Amazon decides to build its own Quantum Computer

Since we covered the AWS (Amazon Web Services) service that enables quantum hardware on Amazons cloud platform (bra-ket) which employs third party hardware, it seems Amazon is keen to actually build its own quantum computing hardware. Many might argue it was only a matter of time, as Amazon has past experience of looking at trends and acting on them. It uses data heavily and mines for trends and opportunities. So if Amazon is interested in building a Quantum Computer this is good news, it has obviously seen some clear advantages of building its own devices.

Recent news has suggested that Amazon is hiring Quantum engineers and developers specialised in hardware to work on it’s as yet undisclosed project. Marc Runyan, a former engineer with NASA’s Jet Propulsion Laboratory (JPL), writes his title on the professional social network as senior quantum research scientist at Amazon and describes his role as “I am a member of the Quantum Hardware Team helping to develop quantum computing technologies.”.

So there we have it – it seems the first shot has been fired of the opening salvo of Amazon’s reach into Quantum Hardware.

Amazon certainly has the technological chops. It has some of the smartest software engineers on the payroll, and is steadily rolling out products from Alexa to innovations in distribution and therefore it should surprise no-one that it can attract some of the worlds best minds to work on Quantum Hardware projects. AWS – its web services devision runs much of the worlds internet / cloud services and will be looking to cement its lead in all things cloud. IBM went live with its full end to end Quantum service IBM Q over four years ago – but doesn’t have the traditional reach that AWS has in the marketplace for “classic” cloud computing. So news of Amazing joining this race brings the fight to IBM and also Microsoft and Google in the push for customers in this fiercely competitive space.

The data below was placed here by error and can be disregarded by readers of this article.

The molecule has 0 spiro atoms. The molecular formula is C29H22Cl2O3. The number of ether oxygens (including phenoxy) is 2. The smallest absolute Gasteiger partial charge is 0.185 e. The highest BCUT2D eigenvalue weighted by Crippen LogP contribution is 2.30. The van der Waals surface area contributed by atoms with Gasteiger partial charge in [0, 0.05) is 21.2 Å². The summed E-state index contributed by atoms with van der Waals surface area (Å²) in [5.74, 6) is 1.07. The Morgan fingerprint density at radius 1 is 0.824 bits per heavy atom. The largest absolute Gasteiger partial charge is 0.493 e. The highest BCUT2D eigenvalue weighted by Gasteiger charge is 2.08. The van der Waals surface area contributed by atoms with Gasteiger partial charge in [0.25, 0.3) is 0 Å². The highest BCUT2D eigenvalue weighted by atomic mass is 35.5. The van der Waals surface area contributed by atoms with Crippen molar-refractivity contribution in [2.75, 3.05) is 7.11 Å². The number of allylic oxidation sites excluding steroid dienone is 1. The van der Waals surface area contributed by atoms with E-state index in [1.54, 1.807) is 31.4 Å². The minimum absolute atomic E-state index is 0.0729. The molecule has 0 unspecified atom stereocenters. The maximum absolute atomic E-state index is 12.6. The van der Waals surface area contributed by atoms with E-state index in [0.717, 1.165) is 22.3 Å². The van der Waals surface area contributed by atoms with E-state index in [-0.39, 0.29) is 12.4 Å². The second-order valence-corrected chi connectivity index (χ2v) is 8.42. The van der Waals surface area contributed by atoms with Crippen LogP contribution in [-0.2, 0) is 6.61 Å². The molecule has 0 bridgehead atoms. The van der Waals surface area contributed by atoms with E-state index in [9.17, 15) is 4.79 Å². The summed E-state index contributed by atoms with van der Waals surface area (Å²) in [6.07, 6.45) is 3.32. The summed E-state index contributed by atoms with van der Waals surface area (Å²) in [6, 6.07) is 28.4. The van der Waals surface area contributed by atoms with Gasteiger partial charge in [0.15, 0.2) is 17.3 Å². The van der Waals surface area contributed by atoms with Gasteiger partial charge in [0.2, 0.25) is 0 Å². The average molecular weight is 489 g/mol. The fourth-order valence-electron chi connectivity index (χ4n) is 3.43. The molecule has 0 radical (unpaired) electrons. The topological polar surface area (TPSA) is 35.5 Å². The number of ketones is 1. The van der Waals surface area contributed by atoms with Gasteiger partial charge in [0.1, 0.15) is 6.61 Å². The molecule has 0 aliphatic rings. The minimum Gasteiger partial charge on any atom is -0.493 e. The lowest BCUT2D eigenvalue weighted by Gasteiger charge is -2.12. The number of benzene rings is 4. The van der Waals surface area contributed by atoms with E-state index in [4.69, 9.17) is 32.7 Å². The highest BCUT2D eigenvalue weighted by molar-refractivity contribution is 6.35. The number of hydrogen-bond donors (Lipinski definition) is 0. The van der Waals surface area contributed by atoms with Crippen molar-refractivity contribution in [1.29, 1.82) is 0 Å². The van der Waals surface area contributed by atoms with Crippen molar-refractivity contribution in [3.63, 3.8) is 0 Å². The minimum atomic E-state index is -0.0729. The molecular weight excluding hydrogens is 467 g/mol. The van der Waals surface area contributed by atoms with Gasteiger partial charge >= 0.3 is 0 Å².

IBM has developed its own superconducting quantum computer which it is busily beefing up in terms of power – with an ambitious roadmap. It aims to have over 1,000 qubits in three years time. There are hopes that large numbers of available qubits will enable a space race and myriad of applications and developments.

Google has its own hardware, Microsoft is still lacking on the hardware side (it was extensively looking at topological qubits) but has made big inroads with its own language Q# and Azure Quantum service, but still looks to be lacking as far as an actual device of its own is concerned. Microsoft has done well to create an end to end experience – from an IDE (Integrated Development Editor) right the way down to running Quantum circuits on actual hardware, however.

Google has been the tech giant making big waves in the quantum community – with its announcement of Quantum Supremacy (or as many like to call these days Quantum Advantage), which means that it can perform a computing task faster than existing classical techniques. Despite the task not being very useful, it does cement Google as a leader in the race towards useable Quantum Computers. It [Google] also has its own language called Cirq which appears to be gaining in popularity. Programmers around the world are actively watching the computing space and many are learning how to program for Quantum in anticipation of radical adoption.

Amazon’s entry into the hardware race should come as no surprise, after all, it has form and experience of doing exactly this over a number of years and Amazon will want to “own” the whole Quantum Experience, but will of course allow choice of Quantum Hardware on the platform – just as it opens up its existing platform to third parties. In terms of hardware, we think judging by the skills and talent, it will go down the superconducting route – similar to IBM and Google. But there are other contenders for qubit technology such as semiconducting (Intel) and ion-trap (Honeywell, IonQ and Universal Quantum) for example.

We can give countless examples, even in the database world, where it [Amazon] created its own JSON (document) based DB to compete with MongoDB, called DynamoDB. Of course users still have choice, but it can leave providers feeling rather squeezed.

Some might argue that Quantum Computing is in a bubble, but we think this is just the beginning of this nascent industry. As Jeff Bezos would say – we are still at “day one” of Quantum Computing, and therefore Amazon behaves as a start-up despite it vast size, earning potential, it will aggressively enter new markets.

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